Lionfish cullers took 861 of the invasive fish off local reefs over the weekend.
The Cayman United Lionfish League (CULL) tournament was the first to be held since lockdown restrictions were lifted. It was aptly named ‘Stop the Spread’.
Weigh-ins were held at the end of each day of culling, on Saturday and Sunday, outside the Eden Rock Dive Centre in George Town.
The six teams of cullers caught a total of 251.3 pounds of lionfish in the two-day event.
Chefs at the Silversides Restaurant and Rum Bar cooked up some of the fish and offered free lionfish dishes to attendees. Prize money was donated by Foster’s.
Mark Orr, of CULL Cayman, told the Cayman Compass on Monday that with the forced hiatus on lionfish hunting during the COVID-19 lockdown, lionfish had become even more prevalent on the local reefs.
“With the COVID lockdown and restrictions on events, causing a nine-month gap between tournaments and a reduction in regular culling by divers, we have seen a huge jump in lionfish numbers around the Cayman Islands,” Orr said.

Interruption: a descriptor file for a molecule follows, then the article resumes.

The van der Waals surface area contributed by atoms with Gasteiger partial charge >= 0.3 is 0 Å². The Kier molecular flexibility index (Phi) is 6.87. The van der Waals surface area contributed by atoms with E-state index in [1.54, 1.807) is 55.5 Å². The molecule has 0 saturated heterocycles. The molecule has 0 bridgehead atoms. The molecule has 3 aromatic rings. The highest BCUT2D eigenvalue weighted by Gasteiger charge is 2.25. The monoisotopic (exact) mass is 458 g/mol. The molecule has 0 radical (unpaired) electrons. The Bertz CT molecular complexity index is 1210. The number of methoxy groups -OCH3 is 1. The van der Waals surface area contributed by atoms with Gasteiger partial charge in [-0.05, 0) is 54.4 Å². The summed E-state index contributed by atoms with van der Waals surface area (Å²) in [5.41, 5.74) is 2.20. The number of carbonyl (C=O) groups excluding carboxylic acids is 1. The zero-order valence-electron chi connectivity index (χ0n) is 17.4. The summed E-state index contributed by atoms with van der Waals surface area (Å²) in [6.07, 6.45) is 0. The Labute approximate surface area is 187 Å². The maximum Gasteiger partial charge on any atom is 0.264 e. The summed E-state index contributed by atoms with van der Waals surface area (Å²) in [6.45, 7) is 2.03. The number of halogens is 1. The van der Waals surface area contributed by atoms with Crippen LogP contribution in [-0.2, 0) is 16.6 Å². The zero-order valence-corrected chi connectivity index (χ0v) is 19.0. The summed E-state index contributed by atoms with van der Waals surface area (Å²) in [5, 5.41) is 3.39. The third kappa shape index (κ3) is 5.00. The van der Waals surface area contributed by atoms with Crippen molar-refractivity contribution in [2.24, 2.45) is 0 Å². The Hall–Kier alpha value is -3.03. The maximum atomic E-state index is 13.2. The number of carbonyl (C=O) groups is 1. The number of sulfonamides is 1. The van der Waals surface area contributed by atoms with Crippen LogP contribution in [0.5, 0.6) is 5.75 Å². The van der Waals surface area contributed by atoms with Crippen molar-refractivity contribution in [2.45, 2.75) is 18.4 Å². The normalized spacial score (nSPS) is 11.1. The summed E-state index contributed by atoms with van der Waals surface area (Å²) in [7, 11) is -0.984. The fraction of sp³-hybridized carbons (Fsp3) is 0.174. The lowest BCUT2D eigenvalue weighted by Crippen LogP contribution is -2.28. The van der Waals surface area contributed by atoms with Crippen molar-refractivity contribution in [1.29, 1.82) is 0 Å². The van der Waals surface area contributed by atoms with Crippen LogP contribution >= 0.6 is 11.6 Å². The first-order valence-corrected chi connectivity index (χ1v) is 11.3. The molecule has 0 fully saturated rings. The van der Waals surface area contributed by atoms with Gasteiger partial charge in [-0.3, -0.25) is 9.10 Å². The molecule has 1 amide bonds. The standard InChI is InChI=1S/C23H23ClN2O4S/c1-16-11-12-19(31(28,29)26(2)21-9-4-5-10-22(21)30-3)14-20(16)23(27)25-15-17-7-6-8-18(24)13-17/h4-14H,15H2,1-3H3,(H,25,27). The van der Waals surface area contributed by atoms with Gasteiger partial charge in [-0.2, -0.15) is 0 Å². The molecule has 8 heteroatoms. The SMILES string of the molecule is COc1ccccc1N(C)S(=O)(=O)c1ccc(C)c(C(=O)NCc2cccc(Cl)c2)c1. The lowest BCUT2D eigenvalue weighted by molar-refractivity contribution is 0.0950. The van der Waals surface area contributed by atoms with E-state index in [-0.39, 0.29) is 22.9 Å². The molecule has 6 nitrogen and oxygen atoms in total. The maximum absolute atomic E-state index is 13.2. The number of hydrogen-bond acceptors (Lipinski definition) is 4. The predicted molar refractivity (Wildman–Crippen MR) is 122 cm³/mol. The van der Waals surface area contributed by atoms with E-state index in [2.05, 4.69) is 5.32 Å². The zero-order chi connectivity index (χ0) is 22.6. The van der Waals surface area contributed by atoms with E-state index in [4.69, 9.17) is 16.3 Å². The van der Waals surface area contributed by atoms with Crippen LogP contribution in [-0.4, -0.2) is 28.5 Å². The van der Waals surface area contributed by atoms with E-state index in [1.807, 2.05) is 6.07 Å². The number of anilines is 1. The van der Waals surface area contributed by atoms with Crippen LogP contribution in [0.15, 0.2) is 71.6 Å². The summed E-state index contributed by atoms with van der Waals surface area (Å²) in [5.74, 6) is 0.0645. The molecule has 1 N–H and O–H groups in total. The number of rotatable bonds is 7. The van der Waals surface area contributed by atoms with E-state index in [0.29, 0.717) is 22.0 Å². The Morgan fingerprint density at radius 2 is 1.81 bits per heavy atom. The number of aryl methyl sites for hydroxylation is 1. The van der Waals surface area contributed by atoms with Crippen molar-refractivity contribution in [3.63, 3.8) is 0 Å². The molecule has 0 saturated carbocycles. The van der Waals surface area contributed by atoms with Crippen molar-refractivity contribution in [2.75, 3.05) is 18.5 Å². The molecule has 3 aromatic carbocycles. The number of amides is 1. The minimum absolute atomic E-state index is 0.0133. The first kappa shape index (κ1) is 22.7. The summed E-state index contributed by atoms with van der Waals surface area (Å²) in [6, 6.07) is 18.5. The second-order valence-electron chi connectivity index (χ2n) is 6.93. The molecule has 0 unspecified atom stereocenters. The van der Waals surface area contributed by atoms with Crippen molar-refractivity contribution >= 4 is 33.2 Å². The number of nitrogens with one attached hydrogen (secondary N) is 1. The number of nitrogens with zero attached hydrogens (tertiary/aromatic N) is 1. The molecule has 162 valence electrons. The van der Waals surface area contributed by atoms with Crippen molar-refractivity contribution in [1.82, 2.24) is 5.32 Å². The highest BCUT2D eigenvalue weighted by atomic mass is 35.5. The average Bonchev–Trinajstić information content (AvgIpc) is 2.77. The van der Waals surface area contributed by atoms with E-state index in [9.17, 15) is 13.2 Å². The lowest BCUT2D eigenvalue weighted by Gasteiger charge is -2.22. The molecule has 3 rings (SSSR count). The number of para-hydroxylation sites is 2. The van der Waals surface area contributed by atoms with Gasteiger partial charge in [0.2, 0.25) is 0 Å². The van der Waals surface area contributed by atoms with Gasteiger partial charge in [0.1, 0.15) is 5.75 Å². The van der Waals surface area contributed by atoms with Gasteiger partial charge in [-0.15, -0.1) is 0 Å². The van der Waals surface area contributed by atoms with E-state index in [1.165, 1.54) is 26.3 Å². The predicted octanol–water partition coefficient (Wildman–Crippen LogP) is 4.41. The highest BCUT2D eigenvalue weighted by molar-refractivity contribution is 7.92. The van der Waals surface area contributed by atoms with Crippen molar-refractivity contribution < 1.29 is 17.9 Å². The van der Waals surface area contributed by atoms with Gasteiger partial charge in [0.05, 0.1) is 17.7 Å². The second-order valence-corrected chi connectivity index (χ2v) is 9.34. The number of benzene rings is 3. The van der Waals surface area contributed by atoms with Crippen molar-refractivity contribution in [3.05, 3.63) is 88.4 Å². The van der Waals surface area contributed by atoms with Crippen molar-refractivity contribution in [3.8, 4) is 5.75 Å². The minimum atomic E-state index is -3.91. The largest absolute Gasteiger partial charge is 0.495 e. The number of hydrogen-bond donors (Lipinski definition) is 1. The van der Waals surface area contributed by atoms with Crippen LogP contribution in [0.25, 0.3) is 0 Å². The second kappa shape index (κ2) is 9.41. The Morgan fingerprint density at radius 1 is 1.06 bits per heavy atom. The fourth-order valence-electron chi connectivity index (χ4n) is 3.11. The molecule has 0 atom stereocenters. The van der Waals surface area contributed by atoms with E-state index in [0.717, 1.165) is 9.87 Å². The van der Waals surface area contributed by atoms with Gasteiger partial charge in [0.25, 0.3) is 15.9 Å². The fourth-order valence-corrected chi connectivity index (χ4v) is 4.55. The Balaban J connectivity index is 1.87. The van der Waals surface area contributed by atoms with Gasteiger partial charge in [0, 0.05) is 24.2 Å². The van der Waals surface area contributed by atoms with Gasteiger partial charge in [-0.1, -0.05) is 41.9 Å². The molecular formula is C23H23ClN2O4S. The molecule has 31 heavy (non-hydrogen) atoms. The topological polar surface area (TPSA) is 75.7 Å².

“This tournament’s totals were almost double the totals from the last few tournaments. It shows how important culling efforts are in controlling lionfish numbers.”
The team that caught the most lionfish was iDive, with a total of 95 fish. In second place was Green Water with 68, followed by Epic Divers with 39.
The prize for most weight of lionfish also went to iDive, which caught 55.3 pounds. Epic Divers was second in this category with 20.9 pounds, and Lion My Hawaiian was third with 14.1 pounds.
The iDive team also came first, and second, in the biggest lionfish category, catching fish measuring 12.2 inches and 12.1 inches, respectively. Third place went to Epic Divers with 12.08 inches.
Prizes were also given to those who caught the smallest lionfish. Las Tortugas took first prize in this category, with a teeny lionfish measuring just 0.98 inches. Second and third place went to Green Water, with two fish measuring 2.2 inches each.
Organisers said the fish caught by Las Tortugas is not the smallest ever for a CULL tournament; the record is one measuring 0.74 inches taken during a previous event.